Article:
Penetrating Trauma

With the onset of summer, one of our more long standing epidemics is raising its head and demanding it not be forgotten

In the north end of Hartford that means penetrating trauma — the knife and gun club.  In my earlier years in the city, I often worked nights when the trauma numbers were highest,  The last several years my shift was Sunday through Tuesday 5:30-AM-5:30 PM, not really prime hours for trauma.  Lately, I have been working Fridays from 9 AM to 7 PM in a city fly car where I respond to all 911s, often arriving before the ambulance and in many cases, before the fire department first responders.  Along about four on a Friday afternoon, people start to get riled up. 

I am slowly getting back in form.

Transport times are very short in Hartford with two level one trauma centers not two miles apart.  I find traumas challenging, but often unsatisfying.  The challenge is to accomplish as much as you can in as short a time as possible.  The lack of satisfaction is that the call is often over in minutes.

I am 100% in the “bag and drag” school of trauma for those cases where a surgeon is (or likely might be) needed.  Stop an immediate life-threat — bleeding, tension pneumothorax, sucking chest wound, and then haul, doing everything on the move. In cases of gunshot or knife wounds, the damage is internal and there is not much I can do but get them to the hospital.  I used to tell medics I was precepting the priorities in trauma were find the injury, get them on the stretcher, tell your partner to go (safe, but fast), call the hospital with a trauma alert, remove or cut off the patient’s clothes and get the patient’s name, date of birth and social security number, all while trying not to get any blood on yourself.  With any extra time, get an IV, give pain meds if not contraindicated and unload.  On arrival, hand the registrar the name, dob and social security as you pass her, and into the trauma room, where you give a quick report to the trauma team, and then go write your report.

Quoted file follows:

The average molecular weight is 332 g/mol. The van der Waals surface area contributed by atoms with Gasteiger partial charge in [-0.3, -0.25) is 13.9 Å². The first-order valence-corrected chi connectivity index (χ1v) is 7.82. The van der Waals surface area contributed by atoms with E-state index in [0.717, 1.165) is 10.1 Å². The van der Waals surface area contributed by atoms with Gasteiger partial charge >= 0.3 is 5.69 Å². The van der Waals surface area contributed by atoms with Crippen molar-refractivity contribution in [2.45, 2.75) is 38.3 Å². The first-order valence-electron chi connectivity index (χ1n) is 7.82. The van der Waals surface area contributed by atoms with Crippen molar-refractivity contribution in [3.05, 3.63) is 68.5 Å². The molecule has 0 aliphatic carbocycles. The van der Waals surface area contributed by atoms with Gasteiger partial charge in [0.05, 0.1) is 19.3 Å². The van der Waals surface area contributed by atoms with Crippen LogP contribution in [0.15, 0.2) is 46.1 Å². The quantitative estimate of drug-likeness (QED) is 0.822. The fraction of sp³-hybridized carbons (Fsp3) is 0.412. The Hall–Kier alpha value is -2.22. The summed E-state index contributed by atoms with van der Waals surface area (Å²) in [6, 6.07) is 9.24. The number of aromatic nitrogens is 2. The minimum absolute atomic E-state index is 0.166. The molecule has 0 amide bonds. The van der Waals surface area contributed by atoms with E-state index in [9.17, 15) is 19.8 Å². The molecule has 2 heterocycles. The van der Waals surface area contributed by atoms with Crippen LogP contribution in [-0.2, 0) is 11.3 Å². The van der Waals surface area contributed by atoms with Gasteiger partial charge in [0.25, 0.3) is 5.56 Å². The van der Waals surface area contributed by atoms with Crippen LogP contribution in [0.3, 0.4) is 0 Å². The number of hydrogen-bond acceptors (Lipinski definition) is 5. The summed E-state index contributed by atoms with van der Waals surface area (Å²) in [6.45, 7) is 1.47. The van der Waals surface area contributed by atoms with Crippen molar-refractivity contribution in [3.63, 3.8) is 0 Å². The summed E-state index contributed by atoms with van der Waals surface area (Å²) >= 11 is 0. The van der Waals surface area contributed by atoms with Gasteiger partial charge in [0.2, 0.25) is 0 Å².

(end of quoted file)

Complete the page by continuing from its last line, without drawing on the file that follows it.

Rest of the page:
Your measure of success is not how pretty your patient looks when you come in the trauma room, but the time from when you arrived at the scene to the time you arrive in the trauma room. 

Think of an imaginary stop watch over the trauma bay.  If you break the tape at 6:43:02, that’s better than bringing in a neat looking patient at 12:56:14 

Sometimes I don’t even try for an IV, others I don’t have a blood pressure beyond saying I felt a radial pulse.  

It’s okay. I can’t count the number of times I’ve had IVs pulled and ECG wires cut by overanxious members of the trauma teams.  If I do have time, I will wrap cling around the IV to better secure it, and I often yank the monitor wires myself on arrival at the hospital (unless there is good cause to keep the patient on the monitor for the sixty seconds it takes to get in the trauma room).

You can be sitting in the EMS room, get a call for a shooting down the street, and be back in the EMS room writing your report before ten minutes have passed.  Sometimes it can be so quick, another EMT can get up to use the bathroom and then come back and find you are still there.

“You know you got some blood on your shirt,” he says.

You notice it for the first time.  “Damn, I’m losing my edge.”

“Friday night.  Craziness will be starting soon,” he says.

You answer.  “No doubt.”


Note:  the illustration above is the cover of a great book of photography, The Knife and Gun Club by Eugene Richards.  It is out of print now, but you can get a used copy here:

Knife and Gun Club


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